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Monday, November 23, 2020

This is how a real-life car gets turned into a Hot Wheels die-cast toy

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A Hot Wheels toy is designed much like a real car.

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For recent years Hot Wheels has held the Legends Tour, which sees owners of modified cars from everywhere compete for the chance to manage to get thier car produced as an actual, purchasable, 1:64-scale Hot Wheels die-cast toy. Last year’s winner was The Nash, an incredible hot rod 1957 Nash Metropolitan built by Greg Salzillo, and we got an inside look at how the toy version is designed and created.

As with a full-size car, the design process starts with sketches. The sketch phase is essential not only to find out how to condense the style to a much smaller size, but in addition to figure out how to break the car into the key parts. Each Hot Wheels die-cast is composed of four parts: the body, the windows, the inside, and the chassis with wheels. Because of The Nash’s strange shape, it was also important to find the right colors for each of the components to preserve the car’s color scheme.

After the sketching phase, the designers move onto digital 3D modeling. Designer Manson Cheung is part of the sculpting department, and he uses a “3D digital sculpting device” called Freeform. It’s basically like virtual clay, allowing him to sculpt a digital clay type of the car just like a designer would for a full-scale “real” car. The 3D modeling process lets the designers really fine-tune the important points of the car and decide how it will actually be put together; at this stage you can make changes and refine the design. They even model how the car is likely to look in the iconic Hot Wheels packaging.

The Nash’s wheels were one of the toughest things to replicate, as the real-life car has these large, narrow tires which are unlike what a regular Metropolitan (or a regular car) uses. The standard Hot Wheels wheels wouldn’t work, so the designers had to utilize “skinny wheels” which are rarely employed by the company. Luckily, those wheels were still available for production and fit perfectly on the new die-cast.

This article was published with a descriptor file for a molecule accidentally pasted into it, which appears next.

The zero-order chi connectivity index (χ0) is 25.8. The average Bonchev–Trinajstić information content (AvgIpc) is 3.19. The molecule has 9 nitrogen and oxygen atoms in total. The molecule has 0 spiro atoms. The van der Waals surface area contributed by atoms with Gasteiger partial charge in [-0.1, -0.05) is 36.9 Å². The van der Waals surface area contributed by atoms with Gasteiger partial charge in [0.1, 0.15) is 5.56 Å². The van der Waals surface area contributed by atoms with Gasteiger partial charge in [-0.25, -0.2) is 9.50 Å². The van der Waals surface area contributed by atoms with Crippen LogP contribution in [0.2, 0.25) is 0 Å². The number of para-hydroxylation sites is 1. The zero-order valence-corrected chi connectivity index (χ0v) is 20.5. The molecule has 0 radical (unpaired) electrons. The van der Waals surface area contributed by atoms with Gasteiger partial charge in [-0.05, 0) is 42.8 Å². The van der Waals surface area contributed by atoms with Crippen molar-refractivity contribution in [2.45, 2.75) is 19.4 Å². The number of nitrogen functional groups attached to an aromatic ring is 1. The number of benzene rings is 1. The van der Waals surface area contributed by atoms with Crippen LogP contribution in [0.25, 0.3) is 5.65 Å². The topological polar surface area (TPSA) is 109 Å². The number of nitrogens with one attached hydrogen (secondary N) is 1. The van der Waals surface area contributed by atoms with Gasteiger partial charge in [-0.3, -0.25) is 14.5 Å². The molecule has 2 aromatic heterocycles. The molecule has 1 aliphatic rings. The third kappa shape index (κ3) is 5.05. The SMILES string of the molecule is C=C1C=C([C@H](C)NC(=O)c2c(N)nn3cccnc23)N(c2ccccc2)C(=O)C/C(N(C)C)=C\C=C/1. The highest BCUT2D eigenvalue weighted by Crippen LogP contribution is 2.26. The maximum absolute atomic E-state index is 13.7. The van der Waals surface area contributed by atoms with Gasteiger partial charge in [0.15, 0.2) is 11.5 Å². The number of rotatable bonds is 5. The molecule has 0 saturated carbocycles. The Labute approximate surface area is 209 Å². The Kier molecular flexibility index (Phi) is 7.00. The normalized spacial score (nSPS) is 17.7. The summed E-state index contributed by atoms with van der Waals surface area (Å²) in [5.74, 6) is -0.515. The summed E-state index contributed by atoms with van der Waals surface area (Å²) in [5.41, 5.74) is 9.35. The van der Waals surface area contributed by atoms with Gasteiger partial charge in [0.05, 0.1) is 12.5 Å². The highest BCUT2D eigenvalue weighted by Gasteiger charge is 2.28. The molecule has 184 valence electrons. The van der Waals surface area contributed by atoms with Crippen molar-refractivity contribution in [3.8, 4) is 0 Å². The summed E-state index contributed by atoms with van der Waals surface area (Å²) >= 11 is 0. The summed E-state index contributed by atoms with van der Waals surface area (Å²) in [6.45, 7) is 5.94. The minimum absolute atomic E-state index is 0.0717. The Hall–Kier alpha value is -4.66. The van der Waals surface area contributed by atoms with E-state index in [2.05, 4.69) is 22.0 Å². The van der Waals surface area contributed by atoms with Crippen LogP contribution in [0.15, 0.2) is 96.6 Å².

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Yes, car designers do still use actual pen and paper!


Hot Wheels

Once the style has been mostly finalized, prototypes are 3D printed to test fit and see how different parts and components get together in true to life. The car will then go through more design changes depending on how it looks as a real toy — as you care able to see from a few of the photos, things such as the engine and hood were modified at this stage. Once the design has been completely locked in, a final 3D model is created and then fully painted preproduction samples are made, followed by the creation of the finished product and the packaging.

Now that the toy is all done, you’ll be able to buy The Nash in shops this December. Building the true car cost Salzillo significantly less than $10,000, including what he covered the car, but the Hot Wheels version will definitely cost quite a bit less: just $1.09.

The 2020 Legends Tour was designed to hit 18 cities through the entire US in 2010, but it must be canceled due to the COVID-19 pandemic. Instead, Hot Wheels is holding it digitally, allowing people to submit their rides online. There have been three “stops” up to now, with a winner being chosen from each one, and two more to go. Of these finalists, one winner will soon be chosen at the livestreamed grand finale event in November, with that car getting turned into a commercially available toy next year.

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